The very different confidence that participants recorded for different levels of questions supports the practice of asking about confidence within narrow content domains.
The findings regarding self-efficacy to teach specific mathematics were a mirror of confidence in doing the mathematics, except that self-efficacy lagged confidence. the low levels of self-efficacy are a matter of concern since teacher self-efficacy has been linked to developing this attribute in school students and has been associated with greater success with ‘hard to teach’ students (Ross 2013, 266). it is noteworthy that the participants were consistent in over-estimating their capacity to do mathematics and similarly over-confident about teaching it with minimal additional intervention.
The high correlation between confidence and specific self-efficacy was anticipated, since those who believed they could do the problem also believed they could implement effective teaching.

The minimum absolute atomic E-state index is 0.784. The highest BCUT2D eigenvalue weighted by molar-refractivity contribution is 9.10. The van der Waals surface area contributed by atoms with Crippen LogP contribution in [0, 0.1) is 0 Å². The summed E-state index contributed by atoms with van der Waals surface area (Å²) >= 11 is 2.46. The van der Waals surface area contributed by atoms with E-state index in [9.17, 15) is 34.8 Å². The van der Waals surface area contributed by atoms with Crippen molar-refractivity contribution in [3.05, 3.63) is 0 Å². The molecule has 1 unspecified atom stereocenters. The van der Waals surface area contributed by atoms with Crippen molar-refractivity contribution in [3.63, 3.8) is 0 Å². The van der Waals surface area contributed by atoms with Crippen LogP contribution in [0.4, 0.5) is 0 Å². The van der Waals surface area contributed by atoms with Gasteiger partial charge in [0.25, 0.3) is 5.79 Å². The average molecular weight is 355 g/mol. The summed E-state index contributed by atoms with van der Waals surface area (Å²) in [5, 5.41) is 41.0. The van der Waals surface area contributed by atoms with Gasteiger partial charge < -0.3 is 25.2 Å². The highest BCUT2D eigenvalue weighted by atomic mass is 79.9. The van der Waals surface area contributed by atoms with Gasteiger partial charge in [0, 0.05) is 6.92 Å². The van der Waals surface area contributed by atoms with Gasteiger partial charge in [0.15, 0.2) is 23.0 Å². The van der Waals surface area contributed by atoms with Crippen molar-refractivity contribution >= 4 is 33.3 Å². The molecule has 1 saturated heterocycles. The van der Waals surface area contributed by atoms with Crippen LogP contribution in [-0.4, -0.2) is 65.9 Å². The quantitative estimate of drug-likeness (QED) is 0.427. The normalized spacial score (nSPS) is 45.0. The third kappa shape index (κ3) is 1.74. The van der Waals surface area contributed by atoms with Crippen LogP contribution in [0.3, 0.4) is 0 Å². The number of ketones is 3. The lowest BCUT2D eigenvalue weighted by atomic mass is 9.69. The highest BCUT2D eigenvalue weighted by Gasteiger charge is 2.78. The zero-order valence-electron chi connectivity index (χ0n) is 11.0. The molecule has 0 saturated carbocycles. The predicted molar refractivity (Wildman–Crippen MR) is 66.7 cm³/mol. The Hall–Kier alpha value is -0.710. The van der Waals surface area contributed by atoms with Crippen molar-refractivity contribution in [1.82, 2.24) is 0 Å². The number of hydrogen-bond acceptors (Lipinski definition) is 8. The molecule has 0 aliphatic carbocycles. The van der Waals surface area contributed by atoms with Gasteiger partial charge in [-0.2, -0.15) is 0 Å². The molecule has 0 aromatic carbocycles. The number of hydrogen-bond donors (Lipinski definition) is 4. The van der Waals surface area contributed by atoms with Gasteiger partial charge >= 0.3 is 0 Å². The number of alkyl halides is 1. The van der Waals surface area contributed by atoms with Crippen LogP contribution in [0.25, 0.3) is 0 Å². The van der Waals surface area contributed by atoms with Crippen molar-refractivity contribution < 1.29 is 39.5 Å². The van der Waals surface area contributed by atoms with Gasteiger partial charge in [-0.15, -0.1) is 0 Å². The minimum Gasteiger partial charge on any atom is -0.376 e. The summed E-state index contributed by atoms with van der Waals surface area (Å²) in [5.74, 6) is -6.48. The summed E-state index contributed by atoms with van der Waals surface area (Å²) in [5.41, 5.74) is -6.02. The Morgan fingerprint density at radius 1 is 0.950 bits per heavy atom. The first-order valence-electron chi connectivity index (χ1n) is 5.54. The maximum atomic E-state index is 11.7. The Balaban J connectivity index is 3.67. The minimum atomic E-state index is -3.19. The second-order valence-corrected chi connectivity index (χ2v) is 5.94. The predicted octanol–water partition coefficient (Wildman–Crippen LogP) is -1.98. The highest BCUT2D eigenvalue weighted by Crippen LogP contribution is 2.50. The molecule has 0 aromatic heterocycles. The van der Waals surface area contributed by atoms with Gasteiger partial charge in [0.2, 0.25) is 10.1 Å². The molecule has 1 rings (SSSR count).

A further consideration of the finding of a strong correlation between confidence and self-efficacy is that some pre-service teachers may have a naïve view of the relationship between knowing how to do the mathematics and knowing how to teach it.
While not knowing the content almost certainly places significant limits on capacity to teach the content, being able to scaffold effective learning is a significant extension on simply knowing how to attain the correct solution (e.g. Gess-Newsome 2013).
The findings have methodological implications.
As is the case for confidence, there seems to be a need to question the virtue in asking generic questions about self-efficacy (at least with respect to mathematics teaching), a common practice in earlier research (e.g. Schwarzer and Jerusalem 1995; Sherer et al. 1982).
The data lend evidence to extend the argument put forward by Bandura (2006), Bleicher (2004) and Callingham and Watson (2014) that content-specific probing has merit, especially in the case of mathematics teaching.
Pre-service teachers had very different levels of confidence and self-efficacy associated with different mathematical tasks.